Don Davis has been the Forum Communications Minnesota Capitol Bureau chief since 2001, covering state government and politics for two dozen newspapers in the state. Don also blogs at Capital Chatter on Areavoices.
- Member for
- 5 years 4 months
ST. PAUL - Minnesota's bonding bill has three personalities - the public discussion about what public works projects will be funded, the insider talk about how many jobs it may create and the ultra-insider debate over how much interest the state can afford to repay on money borrowed for the projects. It is the third one that will determine more than anything else how many projects the state can fund. Public works projects range from fixing college buildings to expanding trails to studying passenger rail lines.
ST. PAUL - Forget calling it the bonding bill or public works funding bill; Democrats now like to call a measure they passed Thursday a jobs bill. Some say the bill could create 10,000 jobs across Minnesota. But what it would do - if it survives in somewhat the same form as the House and Senate passed this week - would be to repair and renovate college buildings, construct local arenas and convention centers, fund additions to trails and approve many other public works projects. The House passed the bill 99-34 Thursday afternoon, following four hours of debate.
ST. PAUL - The march toward confrontation continued Tuesday when senators overwhelmingly passed a public works funding bill $140 million richer than Gov. Tim Pawlenty wants. Sen.
ST. PAUL - Rural Minnesota provides the state with its only good news in an otherwise dismal economy. High grain prices, especially, provide farmers more money to spend than they have seen in years.
ST. PAUL - Minnesotans can expect state government budget cuts like they have not seen for five years, thanks to a tanking national economy. Classrooms apparently will be exempt from the reductions, but it will be weeks before legislators decide how to plug a $935 million budget gap. The deficit Finance Department officials announced Thursday is "series, but solvable," Gov. Tim Pawlenty said. Some money to fill the budget gap will come from reserves set aside at the end of last year's legislative session, Pawlenty and legislative leaders said.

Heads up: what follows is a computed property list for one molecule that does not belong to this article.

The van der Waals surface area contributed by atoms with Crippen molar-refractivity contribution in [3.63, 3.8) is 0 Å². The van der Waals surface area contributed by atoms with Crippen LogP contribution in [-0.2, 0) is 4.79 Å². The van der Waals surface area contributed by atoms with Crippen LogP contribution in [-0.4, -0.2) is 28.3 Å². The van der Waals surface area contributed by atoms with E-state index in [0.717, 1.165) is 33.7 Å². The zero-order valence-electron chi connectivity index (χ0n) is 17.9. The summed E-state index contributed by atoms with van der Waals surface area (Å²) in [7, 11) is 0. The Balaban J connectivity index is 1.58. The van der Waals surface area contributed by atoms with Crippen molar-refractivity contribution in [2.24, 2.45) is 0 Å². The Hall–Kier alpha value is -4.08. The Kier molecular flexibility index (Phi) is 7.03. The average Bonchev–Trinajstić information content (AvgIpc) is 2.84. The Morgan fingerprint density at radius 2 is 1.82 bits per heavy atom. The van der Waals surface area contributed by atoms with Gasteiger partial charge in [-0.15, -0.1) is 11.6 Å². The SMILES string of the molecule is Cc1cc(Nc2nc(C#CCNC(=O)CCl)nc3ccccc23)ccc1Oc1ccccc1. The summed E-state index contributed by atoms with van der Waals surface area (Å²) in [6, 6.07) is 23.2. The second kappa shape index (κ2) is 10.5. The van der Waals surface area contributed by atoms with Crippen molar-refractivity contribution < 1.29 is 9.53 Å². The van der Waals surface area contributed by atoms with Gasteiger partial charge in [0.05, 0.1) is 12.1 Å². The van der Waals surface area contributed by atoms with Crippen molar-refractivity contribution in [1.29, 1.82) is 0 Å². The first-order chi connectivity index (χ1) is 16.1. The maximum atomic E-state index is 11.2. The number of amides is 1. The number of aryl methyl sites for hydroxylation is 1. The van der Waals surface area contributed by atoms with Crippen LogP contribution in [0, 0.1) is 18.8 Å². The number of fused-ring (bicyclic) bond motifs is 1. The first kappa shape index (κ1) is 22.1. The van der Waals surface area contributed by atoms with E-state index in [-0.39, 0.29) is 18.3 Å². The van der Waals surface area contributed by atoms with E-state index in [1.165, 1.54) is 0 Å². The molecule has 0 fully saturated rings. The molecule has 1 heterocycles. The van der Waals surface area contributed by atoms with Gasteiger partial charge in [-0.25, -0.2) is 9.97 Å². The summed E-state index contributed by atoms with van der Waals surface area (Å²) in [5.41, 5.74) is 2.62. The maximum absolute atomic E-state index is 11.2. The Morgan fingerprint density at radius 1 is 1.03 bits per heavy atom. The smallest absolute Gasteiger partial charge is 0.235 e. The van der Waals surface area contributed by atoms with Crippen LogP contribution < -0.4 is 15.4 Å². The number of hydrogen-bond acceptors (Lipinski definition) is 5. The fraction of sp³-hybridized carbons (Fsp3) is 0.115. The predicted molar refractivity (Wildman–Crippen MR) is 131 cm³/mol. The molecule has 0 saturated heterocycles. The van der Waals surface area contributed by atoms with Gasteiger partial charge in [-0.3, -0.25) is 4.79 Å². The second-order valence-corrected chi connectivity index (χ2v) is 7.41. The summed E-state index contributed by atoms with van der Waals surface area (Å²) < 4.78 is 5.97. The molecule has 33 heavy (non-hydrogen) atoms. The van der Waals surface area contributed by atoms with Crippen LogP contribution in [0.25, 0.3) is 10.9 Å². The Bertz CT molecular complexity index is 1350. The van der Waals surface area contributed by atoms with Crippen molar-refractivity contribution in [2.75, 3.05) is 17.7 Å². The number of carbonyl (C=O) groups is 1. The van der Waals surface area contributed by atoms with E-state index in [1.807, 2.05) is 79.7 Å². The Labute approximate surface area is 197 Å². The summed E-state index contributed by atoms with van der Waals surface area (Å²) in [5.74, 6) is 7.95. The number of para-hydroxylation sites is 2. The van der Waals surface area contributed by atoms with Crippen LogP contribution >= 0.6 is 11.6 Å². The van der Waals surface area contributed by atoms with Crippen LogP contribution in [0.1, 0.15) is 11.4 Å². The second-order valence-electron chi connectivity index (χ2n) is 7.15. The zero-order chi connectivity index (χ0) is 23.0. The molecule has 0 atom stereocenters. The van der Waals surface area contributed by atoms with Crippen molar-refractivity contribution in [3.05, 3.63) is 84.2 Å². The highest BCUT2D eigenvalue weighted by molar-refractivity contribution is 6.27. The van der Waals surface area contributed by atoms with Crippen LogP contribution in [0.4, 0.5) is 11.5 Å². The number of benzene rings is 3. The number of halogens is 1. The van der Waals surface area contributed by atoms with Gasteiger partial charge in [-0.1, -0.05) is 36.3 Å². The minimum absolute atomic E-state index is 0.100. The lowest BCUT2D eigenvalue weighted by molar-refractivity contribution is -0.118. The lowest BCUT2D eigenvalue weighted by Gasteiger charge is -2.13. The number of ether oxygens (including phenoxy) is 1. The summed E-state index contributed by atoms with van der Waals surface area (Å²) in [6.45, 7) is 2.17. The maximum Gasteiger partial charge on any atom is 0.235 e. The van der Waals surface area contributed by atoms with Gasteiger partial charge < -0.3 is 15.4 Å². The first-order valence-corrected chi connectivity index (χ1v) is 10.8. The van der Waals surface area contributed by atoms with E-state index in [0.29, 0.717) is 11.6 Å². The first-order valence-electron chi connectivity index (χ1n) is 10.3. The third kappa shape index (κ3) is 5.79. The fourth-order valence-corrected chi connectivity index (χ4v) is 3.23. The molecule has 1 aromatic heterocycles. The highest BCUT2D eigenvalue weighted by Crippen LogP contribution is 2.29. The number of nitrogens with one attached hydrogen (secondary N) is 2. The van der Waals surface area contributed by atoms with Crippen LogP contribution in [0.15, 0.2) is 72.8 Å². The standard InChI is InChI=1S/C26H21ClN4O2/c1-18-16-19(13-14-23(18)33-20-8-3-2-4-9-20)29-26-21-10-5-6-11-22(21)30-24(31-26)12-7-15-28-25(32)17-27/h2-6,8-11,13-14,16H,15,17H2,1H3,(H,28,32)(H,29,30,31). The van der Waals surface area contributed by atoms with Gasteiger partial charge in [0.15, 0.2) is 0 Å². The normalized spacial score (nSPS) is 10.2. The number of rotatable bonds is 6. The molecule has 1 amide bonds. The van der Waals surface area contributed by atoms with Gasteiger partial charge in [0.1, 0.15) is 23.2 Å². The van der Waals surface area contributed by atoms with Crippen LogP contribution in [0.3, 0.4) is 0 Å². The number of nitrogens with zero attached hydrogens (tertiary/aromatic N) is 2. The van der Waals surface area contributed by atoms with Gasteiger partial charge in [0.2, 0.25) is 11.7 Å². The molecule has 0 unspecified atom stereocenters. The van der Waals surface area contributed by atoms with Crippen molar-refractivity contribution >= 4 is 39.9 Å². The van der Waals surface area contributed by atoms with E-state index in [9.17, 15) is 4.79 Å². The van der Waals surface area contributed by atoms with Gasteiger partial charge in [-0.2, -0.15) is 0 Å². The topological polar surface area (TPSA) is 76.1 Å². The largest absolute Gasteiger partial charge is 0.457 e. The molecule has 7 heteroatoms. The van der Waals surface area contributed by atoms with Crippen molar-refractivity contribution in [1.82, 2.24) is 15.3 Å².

ST. PAUL - Minnesota lawmakers and Gov. Tim Pawlenty have a nearly $1 billion hole to fill in the state budget. That is the figure the state Finance Department announced this morning after a consultant updated the state's economic picture, which shows fewer tax dollars going into the treasury. Individual and corporate income taxes have fallen in recent months, which made the deficit bigger than when the November report showed a $373 million gap. The deficit is for a two-year, $34 billion budget.
ST. PAUL - The top Minnesota House Republican punished six colleagues for not voting the "right way" Monday on a transportation funding bill. "We want positive leadership from Republicans," House Minority Leader Marty Seifert, R-Marshall, said Tuesday of his rare move. "They are not doing the right thing on the floor." Leadership positions such as being top Republican on a committee and holding the title of assistant whip were ripped away from the six.
ST. PAUL - Minnesota Senate Democrats want to spend more money on college building renovation and other public works projects than the governor, saying success in passing a transportation funding bill freed money for projects they otherwise could not afford. The bill, which passed its first committee test shortly after senators saw it on Tuesday night, would borrow $965 million, the same as Republican Gov. Tim Pawlenty. When combined with cash expenditures, both proposals top $1 billion. The House has yet to compile its public works plan, known as a bonding bill. Sen.
ST. PAUL - The big legislative issue is settled, now attention turns to the really big issue. After lawmakers Monday overrode a transportation funding bill veto, state officials prepared for what will be a more difficult task: how to fix a budget deficit that some say could top $1 billion. And if Gov.